What you should know about MMDA's no-contact apprehension policy

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Under the Metro Manila Development Authority (MMDA)'s no-contact apprehension policy, traffic enforcers will take photos of an erring vehicle's plate number and other details instead of flagging down the driver.

Metro Manila (CNN Philippines) — The Metro Manila Development Authority (MMDA) said it will begin carrying out its no-contact apprehension policy starting Friday (April 15).

It is a new system where traffic enforcers will take photos of an erring vehicle's plate number and other details instead of flagging down the driver.

Related: HPG to practice 'no-contact' apprehension

Traffic violators will be sent summons to allow them to air their side before a corresponding penalty is decided upon.

They will be given 15 days to contest the violation and they may file an appeal should their protest be denied. Another appeal may be filed before the Office of the Chairman should the first one be denied.

On Thursday (April 14), the MMDA released 11 points motorists should know about the new apprehension system:

1. What is the No Contact Traffic Apprehension Policy?

The No Contact Traffic Apprehension is a policy that utilizes Closed-Circuit TV (CCTV), digital cameras, and/or other gadget or technology to capture videos and images to apprehend vehicles violating traffic laws, rules, and regulations.

2. What is its coverage?

The No Physical Contact Apprehension covers the apprehension of violators in areas within Metro Manila that are covered by MMDA CCTV cameras.

3. Will the policy rid Metro Manila roads of MMDA Traffic Enforcers?

No. It was conceptualized to supplement the presence of MMDA Traffic Enforcers. Aside from the fact that there are still places not covered by CCTVs, the No Contact Traffic Apprehension was designed to catch moving violations, thus leaving the apprehension of administrative offenses to MMDA constables.

4. How will the No Contact Team know about the records of the vehicle?

The MMDA No Contact Apprehension Team will search for the motor vehicle records of violators in coordination with LTO.

5. If I’m the registered owner and the current owner hasn’t processed the vehicle’s transfer of registration yet, will I still be penalized for a violation I did not commit?

The first notice shall require the owner of the vehicle to identify its driver at the time and place indicated in the notice and his/her address. It is the responsibility of the current owner to have the vehicle registered under his/her name. If a previous owner receives the Notice, he or she may file a protest at the MMDA Traffic Adjudication Division and show a notarized Deed of Sale as evidence, as well the name and address of the current owner.

6. How will the MMDA send the Summon to violators?

Notices shall be sent through personal service by MMDA Personnel, registered mail, or courier services through government or private service providers.

7. What if the violator refuses to receive the Notice?

Traffic violators who refuse to receive or accept the notice issued to them without any valid reason shall be deemed to have received it by leaving a copy and submission of an affidavit of service or report attesting the refusal of the violator to acknowledge receipt of the Notice.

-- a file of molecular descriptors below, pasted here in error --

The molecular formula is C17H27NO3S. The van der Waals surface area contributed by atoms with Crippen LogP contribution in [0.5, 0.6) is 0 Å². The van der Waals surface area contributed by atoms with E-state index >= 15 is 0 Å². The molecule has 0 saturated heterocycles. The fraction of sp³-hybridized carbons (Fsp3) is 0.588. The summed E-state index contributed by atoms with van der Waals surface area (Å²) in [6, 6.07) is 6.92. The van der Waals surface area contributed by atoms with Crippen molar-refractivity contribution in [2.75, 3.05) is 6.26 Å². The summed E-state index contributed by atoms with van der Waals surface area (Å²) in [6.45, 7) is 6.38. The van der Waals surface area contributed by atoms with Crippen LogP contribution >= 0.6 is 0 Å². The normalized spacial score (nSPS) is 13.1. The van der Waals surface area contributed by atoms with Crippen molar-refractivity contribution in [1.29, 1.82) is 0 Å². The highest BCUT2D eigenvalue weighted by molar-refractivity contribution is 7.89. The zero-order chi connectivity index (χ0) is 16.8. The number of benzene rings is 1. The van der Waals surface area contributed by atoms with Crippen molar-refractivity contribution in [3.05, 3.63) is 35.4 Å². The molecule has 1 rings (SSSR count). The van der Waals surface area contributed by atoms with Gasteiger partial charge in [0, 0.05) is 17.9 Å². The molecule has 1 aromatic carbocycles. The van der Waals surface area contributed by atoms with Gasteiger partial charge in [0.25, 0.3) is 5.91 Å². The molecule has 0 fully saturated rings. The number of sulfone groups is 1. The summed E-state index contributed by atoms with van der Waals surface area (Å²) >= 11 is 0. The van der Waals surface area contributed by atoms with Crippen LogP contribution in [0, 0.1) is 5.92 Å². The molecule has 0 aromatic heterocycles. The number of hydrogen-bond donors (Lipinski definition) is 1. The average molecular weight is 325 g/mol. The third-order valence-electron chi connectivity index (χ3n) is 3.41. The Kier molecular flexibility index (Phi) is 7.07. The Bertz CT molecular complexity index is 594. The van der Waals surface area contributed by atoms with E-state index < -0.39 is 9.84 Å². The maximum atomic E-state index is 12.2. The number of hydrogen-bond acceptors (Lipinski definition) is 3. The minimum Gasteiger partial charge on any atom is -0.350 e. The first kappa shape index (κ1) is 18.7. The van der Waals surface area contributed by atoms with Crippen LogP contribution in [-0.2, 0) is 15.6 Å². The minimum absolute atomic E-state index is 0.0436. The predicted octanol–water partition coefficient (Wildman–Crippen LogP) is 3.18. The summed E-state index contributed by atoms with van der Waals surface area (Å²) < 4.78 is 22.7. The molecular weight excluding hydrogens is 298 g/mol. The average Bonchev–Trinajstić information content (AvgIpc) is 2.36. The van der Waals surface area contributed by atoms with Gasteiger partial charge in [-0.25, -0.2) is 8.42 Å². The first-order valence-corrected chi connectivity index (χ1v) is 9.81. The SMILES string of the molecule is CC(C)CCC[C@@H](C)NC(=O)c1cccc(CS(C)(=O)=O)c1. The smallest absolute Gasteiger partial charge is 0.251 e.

8. Within how many days should a driver settle his/her violation under this policy?

Payment of fines and penalties shall be made within seven days upon receipt of the first notice to any authorized accredited payment centers unless a protest is filed before the MMDA TAD, in which case, the fines as finally adjudicated shall be paid at the Collection Division of the MMDA Central Office.

9. Where should I pay to settle my violation?

The violator may pay either in the MMDA Main Office or in any branch of MetroBank.

10. If I don’t agree with the violation given to me, how do I contest it?

The First Notice contains a statement that the traffic violator shall have the right to file a protest before the MMDA-Traffic Adjudication Division or TAD within seven days from receipt of the Notice, and that failure to do so within the prescribed period shall be seen as a waiver of such right to contest the violation or present evidence as a defense.

Within fifteen days from receipt of an adverse TAD resolution, the driver may file a Motion for Reconsideration. Within thirty (30) days from receipt of the denial of the Motion for Reconsideration, the driver may file an appeal at the Office of the Chairman where the Decision shall be final and executory.

If no protest is filed within the 7-day prescriptive period and the fines remain unpaid, a Final Notice to settle the violation shall be issued.

11. What will happen if I don’t pay at all?

If a violator fails to settle the assessed fines or penalties from the receipt of the Final Notice, the vehicle license plate number shall be included in the Alarm list and be reported to the LTO with a request that its registration not be renewed until the penalties or fines are fully settled.

The MMDA also let motorists know that the agency can be contacted via their Twitter page should they have any questions regarding the policy so they could update their list of frequently asked questions.